Is online video the saviour of fragmented digital marketing?

Fragmentation and complexity have long been the biggest barriers to digital marketing’s advancement – maturing video tech is solving many of these issues.

Fragmentation and complexity has, in my opinion, always been the single biggest barrier to digital marketing’s advancement. Brand managers for whom communications is often just a small slice of their daily workload are understandably put off when a digital expert rolls up explaining the latest complexities and technical capabilities. Just imagine for a minute how stunted the wider creative sector would be if every TV channel demanded a different execution, or if marketers had to learn about the intricacies of film-making equipment before they yelled “action”.

Video promises to be the great unifier – a simple, well understood format that can spread itself across most major digital media channels, delivering believable return on investments in the process. Among other things, 2015 is clearly the year of online video, with platforms like Facebook and Twitter racing to build out offerings as comprehensive as established giants like YouTube or AOL.

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Digital marketing must get to grips with data chaos

Digital marketing is at a crossroads. Brands, consumers and the marketing and advertising industry are seemingly on a collision course. They share the same goal, namely, to engage with each other in the right place, at the right time and with the right message, but are approaching it in very different ways.

Marketing leaders want to understand, reach and convert digital consumers – in a way that works and makes the most of their budget. Consumers looking for products or services want personalised treatment and relevance, at any time, on any device and through any channel. Linear purchase journeys are a thing of the past. Consumers interact directly with brands, or indirectly through performance channels, social media sites and others; generating clouds of search, browsing, context, location, purchase and other data as they go.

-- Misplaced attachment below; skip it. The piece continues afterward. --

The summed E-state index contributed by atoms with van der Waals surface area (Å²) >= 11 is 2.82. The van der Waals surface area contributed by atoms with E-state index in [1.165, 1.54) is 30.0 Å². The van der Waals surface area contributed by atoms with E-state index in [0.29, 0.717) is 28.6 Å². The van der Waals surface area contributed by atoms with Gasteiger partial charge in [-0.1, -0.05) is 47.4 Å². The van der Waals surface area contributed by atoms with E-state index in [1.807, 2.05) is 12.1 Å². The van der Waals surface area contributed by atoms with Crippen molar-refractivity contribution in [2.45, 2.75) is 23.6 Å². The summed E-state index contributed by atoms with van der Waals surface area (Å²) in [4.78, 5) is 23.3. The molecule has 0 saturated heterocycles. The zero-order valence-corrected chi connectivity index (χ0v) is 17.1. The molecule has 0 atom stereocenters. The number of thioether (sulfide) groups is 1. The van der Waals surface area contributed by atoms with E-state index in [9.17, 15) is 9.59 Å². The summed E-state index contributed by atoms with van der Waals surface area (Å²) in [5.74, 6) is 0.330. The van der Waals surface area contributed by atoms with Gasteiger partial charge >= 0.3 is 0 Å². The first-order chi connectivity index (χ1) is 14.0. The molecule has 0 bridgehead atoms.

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Personalised marketing at scale is the next big thing in digital

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If you haven’t heard this latest buzz phrase yet, you’re missing out. “Personalised marketing at scale” might be fast becoming the newest digital marketing trend, but far from being a throw-away gimmick, it represents a new way of thinking that will permanently transform our media approach.

In essence, it’s the ability to reach different consumers with different creative messages, rather than having to have a single TV advert that everyone sees. It means you can subtly tailor your executions based on demographics, interests, location or even purchase history, reaching millions of consumers but each with something that seems personally relevant and interesting. The tweaks can be subtle, like different copy or video thumbnails, or can be more dramatic – brands could for instance position themselves entirely differently to excite teenagers versus the parental audience who might actually be the ultimate purchasers.

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77% of businesses plan to increase digital marketing budgets this year

Investment in digital marketing continues to grow, with 77% of marketers saying their companies intend to increase budgets in 2015.

This is one of the findings of Econsultancy’s Marketing Budgets 2015 Report, published in association with Oracle Marketing Cloud.

Here are a few highlights from the report…

Companies increasing digital marketing budgets